It was a huge area with lots of beautiful stalls selling all sorts of products, food, honey, toys, etc. There were “bar stalls” and places to sit down. I walked around but did not buy anything. Then I cycled to the point where Steve agreed to meet me.
We had lunch at the place where he was waiting for me: some beer and rice with vegetables. It was inexpensive and very tasty. As usual, I forgot my glasses there and the owner chased us back on his scooter to give them to me as we were riding away.
Tonight we are staying at an Airbnb with a girl and his mother. It was a little disappointing as she kept speaking English when I tried to practice my Thai with her. The room had no outdoor windows and it was inside their house. They could hear any noise we made. But apart from that, we had our own kitchen and bathroom and we slept well.
In the morning, we leave around half past nine, after taking a picture with the mother, the daughter and our bikes in front of the house. As we are in the wrong side of the road, we must cross it (it’s hard, cars go very fast, it’s a motorway!) to pedal on the left side. We follow the motorway for a while.
A while later, we leave the motorway to take secondary roads. There’s beautiful rural landscapes today.
Some time later, we get tired and feel like a rest and something to drink. We find some sort of rural shop with a tin roof. The owners are Muslims, very nice people. They speak Thai with me. They want to take pictures with us. For Muslim people, there’s a lot of physical contact (too much…). It looks like they’re not very used to meeting Western tourists here.
We pass by several mosques in today’s route. In Southern Thailand there’s many Muslims, but they’re ethnically Thai (in the past, they spoke Malay, but they “converted” into the Thai language and culture some centuries ago).
Today we also passed through palm tree plantations. I suppose they’re for making palm oil?
We also passed by rice fields. We booked a room last night at a motel by the motorway which looked like it had good value for money. When we got there, the owners were an older couple. We’ve got our own bungalow. It’s clean and quite new.
Some time later, the light went out and we had no Internet. We thought it was only our motel, but it’s actually the whole area. I cycled to the town centre (1o minutes) to see if I could find Internet as I had to send a job. There’s a 7-Eleven and a cafe where we had a drink before going to the motel.
When I got to the town centre, the electricity had come back already. I bought some shit at 7-Eleven and then I came back. We walked to a nearby restaurant which was quite good. It had a shop and the restaurant had a good range of dishes. It was a good experience.
Last night’s hotel was in the middle of nowhere and for dinner we had to phone our order in to a restaurant and it was delivered 20 mins later, so this morning there was no breakfast.
Leaving after 09:30 we thought it would not be a problem finding one of the local food places open for breakfast, but we were wrong! Finally we found a little place next to the river that was open for pork and noodles, and we watched them sacrifice a fresh pineapple for our smoothie.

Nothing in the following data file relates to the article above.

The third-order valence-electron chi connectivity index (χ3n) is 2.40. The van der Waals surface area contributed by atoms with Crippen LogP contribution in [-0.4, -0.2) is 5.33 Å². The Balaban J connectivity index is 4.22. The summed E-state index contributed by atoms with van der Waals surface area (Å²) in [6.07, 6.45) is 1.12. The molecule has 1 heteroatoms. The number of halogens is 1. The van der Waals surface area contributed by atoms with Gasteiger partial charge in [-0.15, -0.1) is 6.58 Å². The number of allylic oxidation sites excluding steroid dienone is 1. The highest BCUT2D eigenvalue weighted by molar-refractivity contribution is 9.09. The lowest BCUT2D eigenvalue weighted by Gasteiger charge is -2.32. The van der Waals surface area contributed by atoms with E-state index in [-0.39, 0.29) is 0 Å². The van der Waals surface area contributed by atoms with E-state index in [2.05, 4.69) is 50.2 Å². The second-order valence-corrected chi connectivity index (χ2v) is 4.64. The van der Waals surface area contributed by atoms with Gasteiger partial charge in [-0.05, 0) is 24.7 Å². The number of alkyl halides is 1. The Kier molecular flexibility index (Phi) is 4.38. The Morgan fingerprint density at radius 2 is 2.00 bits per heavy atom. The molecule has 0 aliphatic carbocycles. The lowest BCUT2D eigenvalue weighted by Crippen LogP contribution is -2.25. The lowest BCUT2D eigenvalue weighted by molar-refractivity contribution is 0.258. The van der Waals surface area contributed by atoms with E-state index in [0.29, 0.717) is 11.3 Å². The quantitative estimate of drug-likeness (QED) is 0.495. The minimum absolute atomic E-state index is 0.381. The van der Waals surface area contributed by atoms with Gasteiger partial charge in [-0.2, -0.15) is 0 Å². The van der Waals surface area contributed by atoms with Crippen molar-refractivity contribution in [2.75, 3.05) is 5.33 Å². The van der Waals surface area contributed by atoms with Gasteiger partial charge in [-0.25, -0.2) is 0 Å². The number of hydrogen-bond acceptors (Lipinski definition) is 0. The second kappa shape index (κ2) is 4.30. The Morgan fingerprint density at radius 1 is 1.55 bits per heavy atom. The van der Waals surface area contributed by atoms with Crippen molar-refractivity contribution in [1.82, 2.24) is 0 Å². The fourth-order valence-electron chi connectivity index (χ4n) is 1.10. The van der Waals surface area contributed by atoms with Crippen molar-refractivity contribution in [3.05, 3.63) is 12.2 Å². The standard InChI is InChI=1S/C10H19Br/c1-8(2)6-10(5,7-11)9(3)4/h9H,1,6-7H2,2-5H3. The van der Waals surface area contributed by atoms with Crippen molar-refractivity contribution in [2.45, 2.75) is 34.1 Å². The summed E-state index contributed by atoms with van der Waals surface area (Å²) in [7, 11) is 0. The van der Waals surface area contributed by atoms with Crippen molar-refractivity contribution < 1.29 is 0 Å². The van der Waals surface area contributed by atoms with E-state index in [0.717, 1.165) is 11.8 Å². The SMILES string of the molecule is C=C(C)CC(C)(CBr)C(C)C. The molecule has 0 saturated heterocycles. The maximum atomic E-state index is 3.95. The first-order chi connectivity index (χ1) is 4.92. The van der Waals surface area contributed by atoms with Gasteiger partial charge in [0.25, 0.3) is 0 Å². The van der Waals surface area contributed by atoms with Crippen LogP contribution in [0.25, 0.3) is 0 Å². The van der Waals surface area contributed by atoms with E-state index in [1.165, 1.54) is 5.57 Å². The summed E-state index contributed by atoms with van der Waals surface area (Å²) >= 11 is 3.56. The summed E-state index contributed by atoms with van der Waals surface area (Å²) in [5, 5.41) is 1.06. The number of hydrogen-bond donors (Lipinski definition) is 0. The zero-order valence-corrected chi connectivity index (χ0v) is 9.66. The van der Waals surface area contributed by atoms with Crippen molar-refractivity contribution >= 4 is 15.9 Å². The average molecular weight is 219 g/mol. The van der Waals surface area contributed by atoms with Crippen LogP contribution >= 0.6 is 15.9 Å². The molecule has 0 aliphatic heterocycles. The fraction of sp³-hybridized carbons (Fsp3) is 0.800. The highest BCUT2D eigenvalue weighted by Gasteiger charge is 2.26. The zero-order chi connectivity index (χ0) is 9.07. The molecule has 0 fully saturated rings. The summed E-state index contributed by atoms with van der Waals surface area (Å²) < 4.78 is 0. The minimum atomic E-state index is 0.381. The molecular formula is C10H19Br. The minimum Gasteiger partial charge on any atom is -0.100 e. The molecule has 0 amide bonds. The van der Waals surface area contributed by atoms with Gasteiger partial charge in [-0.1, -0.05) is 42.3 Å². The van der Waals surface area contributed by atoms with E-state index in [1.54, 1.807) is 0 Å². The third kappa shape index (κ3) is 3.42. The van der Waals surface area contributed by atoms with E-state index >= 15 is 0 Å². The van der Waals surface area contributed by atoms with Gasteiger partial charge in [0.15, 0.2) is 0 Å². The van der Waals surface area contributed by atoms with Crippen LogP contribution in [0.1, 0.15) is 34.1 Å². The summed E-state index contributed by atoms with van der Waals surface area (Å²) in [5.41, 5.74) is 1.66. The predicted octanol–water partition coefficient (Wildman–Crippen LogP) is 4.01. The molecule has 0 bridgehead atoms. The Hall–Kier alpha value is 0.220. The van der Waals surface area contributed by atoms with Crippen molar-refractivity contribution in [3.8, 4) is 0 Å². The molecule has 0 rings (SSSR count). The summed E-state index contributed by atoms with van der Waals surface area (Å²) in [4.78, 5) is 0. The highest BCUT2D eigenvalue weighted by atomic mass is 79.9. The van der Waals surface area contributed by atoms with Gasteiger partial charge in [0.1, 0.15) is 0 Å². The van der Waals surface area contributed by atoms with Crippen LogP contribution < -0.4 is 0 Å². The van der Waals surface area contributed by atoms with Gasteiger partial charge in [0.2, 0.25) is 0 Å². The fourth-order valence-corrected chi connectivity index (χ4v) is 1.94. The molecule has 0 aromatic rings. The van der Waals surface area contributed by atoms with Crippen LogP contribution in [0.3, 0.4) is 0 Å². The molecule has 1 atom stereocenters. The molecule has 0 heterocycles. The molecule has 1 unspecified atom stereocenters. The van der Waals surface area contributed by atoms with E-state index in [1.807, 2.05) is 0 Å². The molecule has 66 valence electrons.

After breakfast we set off on an easy ride with light winds and not too hot, and passed another touring cyclist going the other way, the first for a few weeks (he did not slow down for a chat, just waved and sailed past).
At the halfway point we had stopped for a drink and a cool down, as it had started to get hot again, when another 2 cyclists went past, going our way! 3 in one day…a record!
The second half of the day was those wonderful up and down hills again, with little shade. And it really started to get hot, hitting 39 C by the end of the ride.
We are in a real town (provincial city) tonight, Chumphon, so there will be lots of food and beer to make up for the starvation rations we have been on for the last few days (or so we keep telling ourselves).
Once again we planned to get up at first light…failed!
For some reason Matt did not have the route in his GPS so he had to follow me until we could stop somewhere to sort it out. We started on the usual back roads, but had no choice but to take the main highway for most of the day.
Once we joined the main road we stopped in a little bar for a drink. The owner was very impressed at Macià’s ability to speak Thai, and while his wife was making our coffee he made some blue tea for us. While the tea was brewing he poured a shot of the local hooch and brought out some dried bananas and honey. Apparently, he makes the dried bananas himself and sells them. When it came time to leave we tried to pay and he refused any money, telling us it was all free.
The rest of the day was just a long slog alongside fast moving traffic.
When we arrived at our accommodation for the night the road was closed as they were rebuilding a bridge, so we had to go past the hotel to the end of the road works, cross over into the construction area, and back track to our home for the night. Once again it was in the middle of nowhere, but we found a small restaurant, which looked totally out of place with its modern style set among the banana trees. It appeared to be run by a young couple with him cooking and her working the restaurant part. They seemed a little shocked at the amount we ate, but the food was great.
Since we arrived early, Macià decided to go to the nearest town (4 km) to have a haircut and buy some things at the local 7 eleven and fruit at a fruit stall.
As expected, it rained during the night. When we woke up the roads were wet, but the rain had stopped…for now. As there was very little wind it was difficult to see which way the clouds were going.
So, after breakfast we made sure everything was waterproofed and set off. Tonight’s ‘resort’ is in the middle of nowhere, so we stopped off at the ever faithful 7-11 to stock up on snacks and water.